Gun control did not become politically acceptable until the Gun Control Act of 1968 signed into law by President Lyndon B. Johnson. The law's primary focus was to regulate commerce in firearms by prohibiting interstate firearms transfers except among licensed manufacturers, dealers and importers. Today's gun control advocates have gone much further, calling for an outright ban of what they call assault rifles such as the AR-15. By the way, AR stands for ArmaLite Rifle, which is manufactured by Colt Manufacturing Co. As for being a military assault weapon, our soldiers would be laughed off the battlefield carrying AR-15s.
Let's look at some FBI statistics on homicide and then you can decide how many homicides would be prevented by a ban on rifles. The FBI lists murder victims by weapon from 2014 to 2018 in their 2018 report on Crime in the United States. It turns out that slightly over 2% (297) out of a total of 14,123 homicides were committed with rifles. A total of 1,515 or 11% of homicides were committed by knives. Four hundred and forty-three people were murdered with a hammer, club or some other bludgeoning instrument. Six hundred seventy-two people were murdered by a hand, foot or fist. Handguns accounted for the most murders — 6,603.
What these statistics point out clearly is that the so-called assault weapons ban and mandatory buyback plan that 2020 Democratic presidential hopeful Beto O'Rourke and others call for, will do little or nothing to bring down homicides. More homicides could be prevented by advocating for knife control, hammer control and feet and fist control.
Gun controllers' belief that "easy" gun availability is our problem ignores U.S. history. Guns were far more readily available yesteryear. One could mail order a gun from Sears or walk into a hardware store or a pawnshop to make a purchase. With truly easy gun availability throughout our history, there was nowhere near the mayhem and mass murder that we see today. Here's my question to all those who want restrictions placed on gun sales: Were the firearms of yesteryear better behaved than those same firearms are today? That's really a silly question; guns are inanimate objects and have no capacity to act. Our problem is a widespread decline in moral values that has nothing to do with guns. That decline includes disrespect for those in authority, disrespect for oneself, little accountability for anti-social behavior and a scuttling of religious teachings that reinforce moral values.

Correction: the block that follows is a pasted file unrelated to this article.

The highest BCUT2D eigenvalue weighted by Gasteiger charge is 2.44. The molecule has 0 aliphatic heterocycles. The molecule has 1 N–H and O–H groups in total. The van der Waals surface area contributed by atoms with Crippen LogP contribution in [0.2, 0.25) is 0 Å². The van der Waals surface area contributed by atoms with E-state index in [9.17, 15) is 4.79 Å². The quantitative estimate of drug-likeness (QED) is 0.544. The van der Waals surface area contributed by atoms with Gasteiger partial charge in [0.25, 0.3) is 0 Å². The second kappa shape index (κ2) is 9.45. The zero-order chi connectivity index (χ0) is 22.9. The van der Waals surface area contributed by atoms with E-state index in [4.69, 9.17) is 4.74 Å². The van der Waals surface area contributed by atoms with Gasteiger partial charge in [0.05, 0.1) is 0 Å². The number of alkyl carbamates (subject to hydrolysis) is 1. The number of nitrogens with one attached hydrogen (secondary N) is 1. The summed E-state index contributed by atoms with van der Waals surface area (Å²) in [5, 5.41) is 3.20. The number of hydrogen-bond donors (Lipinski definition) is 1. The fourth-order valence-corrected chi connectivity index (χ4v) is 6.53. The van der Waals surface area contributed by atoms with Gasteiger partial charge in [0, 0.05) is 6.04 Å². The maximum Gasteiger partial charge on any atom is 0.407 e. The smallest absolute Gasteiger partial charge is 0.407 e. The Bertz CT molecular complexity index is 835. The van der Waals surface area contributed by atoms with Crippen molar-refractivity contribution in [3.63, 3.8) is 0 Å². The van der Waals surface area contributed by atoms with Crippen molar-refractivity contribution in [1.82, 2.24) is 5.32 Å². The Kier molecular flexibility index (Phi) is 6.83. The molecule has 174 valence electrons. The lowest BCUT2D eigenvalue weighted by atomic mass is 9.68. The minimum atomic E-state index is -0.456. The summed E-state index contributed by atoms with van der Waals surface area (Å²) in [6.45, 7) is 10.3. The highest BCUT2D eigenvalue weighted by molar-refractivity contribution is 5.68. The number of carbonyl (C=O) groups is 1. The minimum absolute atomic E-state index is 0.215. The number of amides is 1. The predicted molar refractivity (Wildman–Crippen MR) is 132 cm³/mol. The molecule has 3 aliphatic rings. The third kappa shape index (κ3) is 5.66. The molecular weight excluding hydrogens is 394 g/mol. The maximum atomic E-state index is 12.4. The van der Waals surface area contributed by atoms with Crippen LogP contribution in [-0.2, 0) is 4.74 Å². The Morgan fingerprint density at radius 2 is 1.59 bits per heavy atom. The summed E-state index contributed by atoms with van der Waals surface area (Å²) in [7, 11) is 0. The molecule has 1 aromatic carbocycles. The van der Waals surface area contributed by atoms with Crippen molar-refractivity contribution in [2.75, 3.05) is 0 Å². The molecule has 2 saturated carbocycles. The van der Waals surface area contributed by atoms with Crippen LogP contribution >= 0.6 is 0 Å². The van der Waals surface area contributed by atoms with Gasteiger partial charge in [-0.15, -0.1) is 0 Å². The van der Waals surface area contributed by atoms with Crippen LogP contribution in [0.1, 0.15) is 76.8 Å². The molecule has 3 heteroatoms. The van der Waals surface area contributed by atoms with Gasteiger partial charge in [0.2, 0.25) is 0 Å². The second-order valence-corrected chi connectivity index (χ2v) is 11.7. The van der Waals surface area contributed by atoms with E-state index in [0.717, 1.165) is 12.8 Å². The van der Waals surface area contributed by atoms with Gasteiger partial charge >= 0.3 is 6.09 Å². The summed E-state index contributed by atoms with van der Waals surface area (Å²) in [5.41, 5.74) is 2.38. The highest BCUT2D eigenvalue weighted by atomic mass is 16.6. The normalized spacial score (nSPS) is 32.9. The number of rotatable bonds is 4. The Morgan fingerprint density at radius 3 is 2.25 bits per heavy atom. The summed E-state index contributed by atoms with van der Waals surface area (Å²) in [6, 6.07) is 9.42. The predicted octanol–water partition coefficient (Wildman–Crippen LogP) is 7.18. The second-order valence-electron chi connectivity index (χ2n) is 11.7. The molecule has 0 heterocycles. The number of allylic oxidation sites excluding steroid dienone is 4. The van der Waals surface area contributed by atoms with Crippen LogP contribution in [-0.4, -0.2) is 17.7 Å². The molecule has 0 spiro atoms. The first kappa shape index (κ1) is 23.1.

Let's examine some elements of this decline.
If any American who passed away before 1960 were to return to today's America, they would not believe the kind of personal behavior acceptable today. They wouldn't believe that youngsters could get away with cursing at and assaulting teachers. They wouldn't believe that cities such as Philadelphia, Chicago, St. Louis and Baltimore hire hundreds of school police officers and that in some schools, students must go through metal detectors. During my own primary and secondary schooling in Philadelphia, from 1942 to 1954, the only time we saw a policeman in school was during an assembly period where we had to listen to a boring lecture from Officer Friendly on safety. Our ancestors also wouldn't believe that we're now debating whether teachers should be armed.
Americans who call for stricter and stricter gun control know that getting rid of rifles will do little or nothing for the nation's homicide rate. Their calls for more restrictive gun laws are part of a larger strategy to outlaw gun ownership altogether. You have to wonder what these people have in store for us when they've eliminated our means to defend ourselves.
Venezuela dictator Nicolas Maduro banned private gun ownership in 2012. The result is that Venezuelans had no way to protect themselves from criminals and government troops who preyed upon them. After Fidel Castro's demand for gun confiscation, he said, "Armas para que?" ("Guns, for what?") Cubans later found out.
Walter E. Williams is a professor of economics at George Mason University. To find out more about Walter E. Williams and read features by other Creators Syndicate writers and cartoonists, visit the Creators Syndicate webpage at www.creators.com.